It’s the movie theater you’ve been waiting for.
Literally and figuratively.
After a weeklong test run, Eclipse Theaters, 814 S. Third St., is celebrating its grand opening on Thursday, more than two years after its first announced opening date. And, in many ways, it’s what the Regal Cinemas at Downtown Summerlin could have — and probably should have — been.
We were all so innocent when Downtown Summerlin opened in the fall of 2014. Recliners, cocktails and hummus? At the movies? The whole thing seemed so fancy, it was what flying Pan Am in the ’60s must have felt like.
But now that the valley nearly has more theaters with booze and/or recliners than not, Eclipse is here to up the ante with recliner-side service. Simply push a button at your seat, before or during the movie, and that auditorium’s dedicated server will bring you the likes of Maine lobster rolls ($18) or Wagyu burgers ($18) from a menu prepared by Robert Neese, executive chef at The Smith Center. Or, if you’re in the mood for a drink, Eclipse offers everything from beer ($6-$12) to a serrano chili margarita ($14) to a bottle of Cristal ($395).
The theater’s liquor license requires patrons to be at least 21 to enter each of the eight auditoriums, which range in size from 33 to 55 seats.
“I know that there is conversation about (that) changing very, very quickly,” said Ryan Stock, Eclipse’s executive director of operations.
Hopefully, it won’t. That was one of the best things about the multiplex at Town Square when it was the first in the valley with a liquor license. Even if they didn’t drink, adults were choosing the 21-and-older screenings just to seek refuge from babies and teenagers.
“We’ve already gotten a lot of comments that people are really happy about that and think it’s a nice change of pace,” Stock acknowledged. “So we’re going to certainly feel out the market. And who knows? That might be something that we stick with.”
On Tuesday, I was one of five people watching the 7:30 p.m. screening of “Doctor Strange,” which isn’t a terribly bad turnout on a weeknight for a movie that’s been out for a month in a theater that isn’t advertising the fact that it’s open.
The valet-only garage ($10) is going to be your best bet. Street parking isn’t exactly convenient, especially during matinees. A sign posted across from the main entrance noted two-hour parking from 8 a.m. to 6 p.m. except Sundays and holidays. And the theater is in a residential neighborhood that could generously be described as “pre-gentrified.”
After purchasing my $18 ticket — matinees are $16, $1 more at each level than Downtown Summerlin — I was greeted no less than three times on the way to my assigned seat, which had a food menu, a drink menu and cloth napkin waiting on the tray table.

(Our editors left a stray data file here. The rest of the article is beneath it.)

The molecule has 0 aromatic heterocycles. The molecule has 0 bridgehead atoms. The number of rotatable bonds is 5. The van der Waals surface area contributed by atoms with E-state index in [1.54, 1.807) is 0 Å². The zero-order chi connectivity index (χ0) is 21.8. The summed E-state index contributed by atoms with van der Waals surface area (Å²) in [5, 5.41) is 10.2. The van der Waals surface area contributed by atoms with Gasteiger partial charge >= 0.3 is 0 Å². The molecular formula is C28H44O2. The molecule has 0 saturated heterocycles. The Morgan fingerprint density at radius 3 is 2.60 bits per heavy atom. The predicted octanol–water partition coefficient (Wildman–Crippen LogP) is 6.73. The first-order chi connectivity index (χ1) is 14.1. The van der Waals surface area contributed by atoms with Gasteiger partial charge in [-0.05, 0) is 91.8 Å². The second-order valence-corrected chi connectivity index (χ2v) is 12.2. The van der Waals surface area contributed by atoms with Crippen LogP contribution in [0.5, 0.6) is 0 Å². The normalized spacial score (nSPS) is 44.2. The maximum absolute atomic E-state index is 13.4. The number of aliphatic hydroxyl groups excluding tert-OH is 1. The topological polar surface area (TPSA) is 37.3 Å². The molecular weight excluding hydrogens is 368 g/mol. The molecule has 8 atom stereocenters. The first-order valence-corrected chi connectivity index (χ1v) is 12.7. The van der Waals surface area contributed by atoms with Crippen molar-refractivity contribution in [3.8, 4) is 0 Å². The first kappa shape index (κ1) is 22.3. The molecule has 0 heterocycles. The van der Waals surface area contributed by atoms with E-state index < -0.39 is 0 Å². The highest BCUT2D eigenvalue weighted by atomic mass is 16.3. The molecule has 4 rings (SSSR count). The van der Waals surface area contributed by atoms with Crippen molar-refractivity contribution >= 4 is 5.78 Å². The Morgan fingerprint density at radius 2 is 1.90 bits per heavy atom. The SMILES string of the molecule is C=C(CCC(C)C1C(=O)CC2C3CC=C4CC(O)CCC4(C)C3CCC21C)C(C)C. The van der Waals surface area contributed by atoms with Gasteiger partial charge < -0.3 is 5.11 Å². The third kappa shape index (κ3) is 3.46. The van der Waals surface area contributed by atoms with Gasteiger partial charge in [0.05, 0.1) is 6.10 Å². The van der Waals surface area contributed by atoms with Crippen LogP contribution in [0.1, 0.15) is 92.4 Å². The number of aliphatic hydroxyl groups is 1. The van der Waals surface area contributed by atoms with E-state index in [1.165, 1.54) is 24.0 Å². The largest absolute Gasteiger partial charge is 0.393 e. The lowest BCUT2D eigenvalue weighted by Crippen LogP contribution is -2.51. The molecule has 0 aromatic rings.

A few moments later, I was dining on crispy chicken lollipops tossed in a sweet Thai chili sauce ($12) and house-made ranch potato chips served with smoky ancho chili sauce ($5). From the handcrafted cocktail menu, I chose the King of Pop ($10), which is buttered popcorn-infused Flor de Cana four-year rum and Pepsi, garnished with three pieces of popcorn. Because, really, how could you not?
The chicken was delicious, the chips weren’t anything special and the drink tasted like the first sleepover you had after discovering where your parents hid the key to the liquor cabinet. Honestly, it’s the sort of thing you drink mostly to say that you did.
There’s plenty of space between the first row of seats, which may be the nicest of any theater in the valley but don’t recline as far as most, and the screen, which despite the 4K laser projection looks average at best. That’s because the theaters were designed to also host intimate concerts and other small events.
In a nod to both of Eclipse’s purposes, the main wall is lined with paintings of Robin Williams, Marlon Brando in “The Wild One,” Heath Ledger’s Joker and Sylvester Stallone in “Rocky,” as well as Jimi Hendrix and John Lennon. Stock said the idea behind Eclipse’s design was to make moviegoers “really feel as if you’re walking almost into one of these beautiful hotels on the Strip.”
As for the movies Eclipse is opening with on Thursday, let’s just say there’s plenty of room for improvement.
Newcomers “Nocturnal Animals” and “Miss Sloane” are the types of films the upscale multiplex should be booking. Newcomer “Office Christmas Party” is there to make money. But holdovers “Doctor Strange,” “Bad Santa 2,” “The Accountant” and “Rules Don’t Apply” aren’t going to generate much excitement.
“From a movie product standpoint, it by no means is ideal,” Stock admitted.
But a little movie called “Rogue One: A Star Wars Story” opens next Thursday. And there are tinier, more interesting films on the way.
“Because we are a smaller company, we have the ability to be able, and we certainly anticipate on having some alternative programming that maybe you wouldn’t see at your average theaters,” Stock said. “That’s very much in the plan.”
Contact Christopher Lawrence at email@example.com. On Twitter: @life_onthecouch.